State Supreme Court hears arguments over child abuse list

Thursday, October 14, 2004

JEFFERSON CITY, Mo. -- The Missouri Supreme Court weighed the constitutionality of the state's list of suspected child abusers Wednesday, but some judges questioned why they were even considering the case.

A lower court judge declared the list unconstitutional in January, ruling it does not adequately protect the rights of people placed on it. The Department of Social Services continued to keep the list while it appealed to the state's highest court, and the law creating it has since been changed by lawmakers to fix the problem cited by the lower court judge.

The suspected child-abusers list was challenged by workers at Heartland Christian Academy, a nondenominational Christian school near Newark in northeast Missouri. Those workers' names were removed from the list following the lower court ruling.

In 2001, academy founder Charles Sharpe and three employees were placed on a registry of suspected child abusers by the Division of Family Services for paddling two children at the school. Students also accused the workers of administering swats with a baseball bat, severe weight loss from lack of food and strenuous exercise followed by paddling.

Neither Sharpe nor any of the employees were convicted of child abuse. But requests to remove their names from the child abuse registry were rejected during an administrative procedure.

Names in the registry are not public, but the state must disclose them to prospective child-care employers. Some of the four Heartland workers said they had trouble finding jobs because their names were on the list.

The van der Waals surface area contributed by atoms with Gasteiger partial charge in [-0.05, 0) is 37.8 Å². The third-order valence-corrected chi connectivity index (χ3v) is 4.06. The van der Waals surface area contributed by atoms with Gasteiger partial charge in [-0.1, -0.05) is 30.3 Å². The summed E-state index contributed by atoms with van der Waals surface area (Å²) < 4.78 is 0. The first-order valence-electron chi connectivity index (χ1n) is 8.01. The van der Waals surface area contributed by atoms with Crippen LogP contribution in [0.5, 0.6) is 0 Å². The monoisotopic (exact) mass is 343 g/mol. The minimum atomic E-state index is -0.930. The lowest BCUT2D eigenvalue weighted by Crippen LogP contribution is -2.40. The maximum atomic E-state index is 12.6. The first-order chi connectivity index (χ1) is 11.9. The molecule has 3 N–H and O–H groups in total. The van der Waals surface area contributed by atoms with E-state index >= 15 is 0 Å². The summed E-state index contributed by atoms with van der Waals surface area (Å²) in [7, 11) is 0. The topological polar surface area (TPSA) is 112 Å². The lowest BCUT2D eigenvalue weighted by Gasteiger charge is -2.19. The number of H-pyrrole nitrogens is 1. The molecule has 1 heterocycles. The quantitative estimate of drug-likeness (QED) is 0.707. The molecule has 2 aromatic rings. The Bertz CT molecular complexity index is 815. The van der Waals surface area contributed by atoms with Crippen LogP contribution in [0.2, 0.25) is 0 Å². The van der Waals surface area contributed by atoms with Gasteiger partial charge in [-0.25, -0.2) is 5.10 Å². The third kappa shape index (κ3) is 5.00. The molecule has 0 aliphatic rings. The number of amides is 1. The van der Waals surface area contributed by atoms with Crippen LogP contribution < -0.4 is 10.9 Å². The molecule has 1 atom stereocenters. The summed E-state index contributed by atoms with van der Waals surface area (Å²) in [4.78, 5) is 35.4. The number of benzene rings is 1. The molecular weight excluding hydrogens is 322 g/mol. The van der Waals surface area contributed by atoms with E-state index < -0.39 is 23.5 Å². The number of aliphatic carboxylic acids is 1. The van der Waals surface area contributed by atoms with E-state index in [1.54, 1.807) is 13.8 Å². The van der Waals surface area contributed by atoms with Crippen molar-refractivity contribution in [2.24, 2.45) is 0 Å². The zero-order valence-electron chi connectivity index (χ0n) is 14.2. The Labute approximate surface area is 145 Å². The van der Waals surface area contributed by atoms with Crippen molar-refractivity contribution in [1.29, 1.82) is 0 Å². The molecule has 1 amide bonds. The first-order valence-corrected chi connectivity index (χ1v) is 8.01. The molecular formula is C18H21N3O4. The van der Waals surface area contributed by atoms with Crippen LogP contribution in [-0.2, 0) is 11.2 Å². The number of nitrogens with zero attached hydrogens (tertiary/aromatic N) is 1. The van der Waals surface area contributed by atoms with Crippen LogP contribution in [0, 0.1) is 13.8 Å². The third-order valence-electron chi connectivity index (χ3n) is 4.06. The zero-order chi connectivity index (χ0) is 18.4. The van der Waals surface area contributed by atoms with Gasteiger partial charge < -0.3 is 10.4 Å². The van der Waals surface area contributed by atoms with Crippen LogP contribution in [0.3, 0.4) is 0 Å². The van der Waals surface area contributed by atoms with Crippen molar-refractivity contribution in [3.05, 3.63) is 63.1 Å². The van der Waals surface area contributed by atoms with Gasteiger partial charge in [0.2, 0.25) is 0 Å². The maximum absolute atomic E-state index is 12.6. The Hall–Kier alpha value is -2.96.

Cole County Circuit Judge Richard Callahan overturned the law and threw out all of the state's findings against the four workers. The state did not appeal the judge's dismissal of the abuse claims against the Heartland employees but contended the law should be reinstated.

At the time of trial, the state used a "probable cause" standard of evidence to place someone on the list. Callahan said the state must use a higher "preponderance of evidence" standard. That "proponderance" standard took effect Aug. 28 as part of a revision of the state's child abuse and neglect system.

Some Supreme Court judges questioned Wednesday what the Heartland employees or the state wanted from the court, since the law has been changed to meet Callahan's requirements.

Timothy Belz, an attorney for the workers, said he still has concerns for his clients and others working with children. In particular, he said it takes too long from when a person's name goes on the child abuse registry to a final hearing, when a name can be removed if the individual prevails. For his clients, the administrative procedures took months, and from the initial finding to Callahan's ruling was more than two years. He said a name should not be listed until appeals have been exhausted.

Along those lines, Supreme Court Judge Richard Teitelman asked, "Once your clients are listed, can you put the genie back in the bottle?"

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